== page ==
Charles' sole son was born in 1702 and named Charles. To distinguish himself from his father he was known as Charles Carroll of Annapolis, but is not to be confused with his son of the same name [the subject of this article].
Charles married Mary Darnall, known as Molly, on June 5, 1768. They had seven children before Molly died in 1782, but only three survived infancy: Mary, Charles Jr., and Kitty. Mary married to Richard Caton. From 1820 to 1832, Carroll would winter with the Catons in Baltimore. Charles Jr. [sometimes known as Charles Carroll of Homewood because he oversaw its design and construction] married Harriet Chew and lived in Philadelphia. Harriet was the daughter of Benjamin Chew, the chief justice of Pennsylvania, and her sister married John Eager Howard who had served in the Senate with Charles Carroll of Carrollton. Charles Jr. was an alcoholic who reportedly consumed up to two quarts of brandy a day. This led to erratic behavior that resulted in his separation from Harriet.
One of his granddaughters through Mary married the British statesman Richard Wellesley, 1st Marquess Wellesley, who was the brother of the legendary military commander Arthur Wellesley, 1st Duke of Wellington.
Today, Carroll's descendants own the largest parcel of land in Howard County, Maryland, with over 1000 acres [4 km²] of valuable, but historically preserved land in Ellicott City, Maryland.
Irish clan chiefs
The Carrolls were descendents of the O' Cearbhaill chiefs of Éile [Lords of Ely] in County Tipperary. A descendant of Irish rebels, Carroll was born on September 19, 1737, in Annapolis, Maryland. The only child of Charles Carroll of Annapolis [1702-1782] and Elizabeth Brooke [1709-1761], he remained illegitimate until his parents married in 1757. Charles [Carroll, of Annapolis] grandfather, Charles Carroll the Settler [1660 - 1720], left his native Ireland [Kings County] because of English discrimination against his faith. Hoping to find a freer existence in the New World, Carroll arrived in St. Mary¹s City, capitol of the colony of Maryland, in 1689. Charles the settler Carroll was the son of Daniel O'Carroll of Litterluna and a distant cousin to Roger, or Roderick [see chart]. Roderick [Ruaidhrí] O'Carroll was the son of Sir Maolroona O'Carroll [Maelruanaid Ó Cerbaill], Lord of Ely, Chief of the Name [Chief of his Sept and styled by Sir James Ware, "King of Ely." Additionally, he was Knighted at Dublin July 25, 1603 by Sir George Cary, Lord Deputy of Ireland], who was in turn son of Sir William O'Carroll, Lord of Ely. Sir William Odhar was Knighted at Limerick March 30, 1567, by Sir Henry Sydney, Lord Deputy of Ireland, succeeding his brother Teige O'Carroll as chief of Clann Cian or the Ciannachta. Tiege Caoc O'Carroll, King of Ely O'Carroll, last Irish sovereign of Ely, in the face of mounting pressure from English surrendered his Kingdom and paid Homage to Edward VI who made him a Baron and granted the title Lord of Ely O'Carroll in 1552 but the Patent or Record of the Patent has never been found. A descendant of John O'Carroll, Lord or Ely settled in in Maryland, Dr. Charles O'Carroll of Annapolis [leading to some confusion].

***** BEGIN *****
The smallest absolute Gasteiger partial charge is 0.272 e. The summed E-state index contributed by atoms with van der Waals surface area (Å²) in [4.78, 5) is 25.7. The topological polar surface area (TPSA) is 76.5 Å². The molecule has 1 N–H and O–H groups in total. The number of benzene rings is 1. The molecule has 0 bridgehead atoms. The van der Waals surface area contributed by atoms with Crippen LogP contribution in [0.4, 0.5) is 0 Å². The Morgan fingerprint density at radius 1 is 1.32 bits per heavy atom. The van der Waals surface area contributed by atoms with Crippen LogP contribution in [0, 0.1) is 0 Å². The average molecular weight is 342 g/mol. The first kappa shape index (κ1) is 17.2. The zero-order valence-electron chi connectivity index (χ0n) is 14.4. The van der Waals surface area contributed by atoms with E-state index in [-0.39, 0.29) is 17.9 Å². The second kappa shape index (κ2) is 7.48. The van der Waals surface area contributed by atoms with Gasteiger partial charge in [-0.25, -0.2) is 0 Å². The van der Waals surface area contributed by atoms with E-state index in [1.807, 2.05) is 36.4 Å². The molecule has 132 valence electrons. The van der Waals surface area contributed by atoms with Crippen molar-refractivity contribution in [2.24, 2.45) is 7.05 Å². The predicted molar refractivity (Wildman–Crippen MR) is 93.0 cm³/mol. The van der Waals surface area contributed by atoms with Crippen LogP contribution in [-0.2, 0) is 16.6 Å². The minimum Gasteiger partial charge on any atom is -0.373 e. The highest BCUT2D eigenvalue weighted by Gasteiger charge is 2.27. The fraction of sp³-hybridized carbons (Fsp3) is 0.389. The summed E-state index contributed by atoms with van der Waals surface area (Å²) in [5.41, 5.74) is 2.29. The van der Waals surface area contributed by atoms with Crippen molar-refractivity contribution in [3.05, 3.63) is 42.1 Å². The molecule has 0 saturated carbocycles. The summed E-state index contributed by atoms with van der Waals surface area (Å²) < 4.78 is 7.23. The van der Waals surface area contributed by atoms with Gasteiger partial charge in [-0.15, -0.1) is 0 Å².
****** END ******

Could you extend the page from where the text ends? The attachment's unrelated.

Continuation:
The "O'" in Irish surnames was often dropped due to the Anglicisation policy of the occupying English, particularly during the period of the "Penal Laws".
Carroll in fiction
Charles Carroll was portrayed by actor Terrence Currier in the 2004 film National Treasure starring Nicolas Cage. He is accurately described as the last living signatory of the Declaration of Independence. Carroll is also described as a Freemason in the film, The Catholic Church did not allow Catholics to be Freemasons at that time so he would have had to join the fraternity secretly, which is highly unlikely. Also, although the film does not explicitly state it, it is implied that Carroll died in Washington, D.C. A scene which did not make the final cut of the film [but appears as a deleted scene on the DVD] shows then-President Jackson rushing out of the White House to find Carroll's body in a carriage.
In the 1940s, newspaper journalist John Hix's syndicated column "Strange As It Seems" published an interesting [though unverified] explanation for Charles Carroll's distinctive signature on the Declaration of Independence. Every member of the Continental Congress who signed this document automatically became a criminal, guilty of sedition against King George III. Carroll, because of his wealth, had more to lose than most of his companions. Some of the signators, such as Caesar Rodney and Button Gwinnett, had unusual and distinctive names which would clearly identify them to the King, other signators, with more commonplace names, might hope to sign the Declaration without incriminating themselves.
According to Hix, when it was Carroll's turn to sign the Declaration of Independence, he rose, went to John Hancock's desk where the document rested, signed his name "Charles Carroll" and returned to his seat. At this point another member of the Continental Congress, who was prejudiced against Carroll because of his Catholicism, commented that Carroll risked nothing in signing the document, as there must be many men named Charles Carroll in the colonies, and so the King would be unlikely to order Carroll's arrest without clear proof that he was the same Charles Carroll who had signed the Declaration. Carroll immediately returned to Hancock's desk, seized the pen again, and added "of Carrollton" to his name.
However, some believe that Carroll was using the "of Carrollton" suffix signature at least as early as September 15, 1765, in a letter written to a friend in England.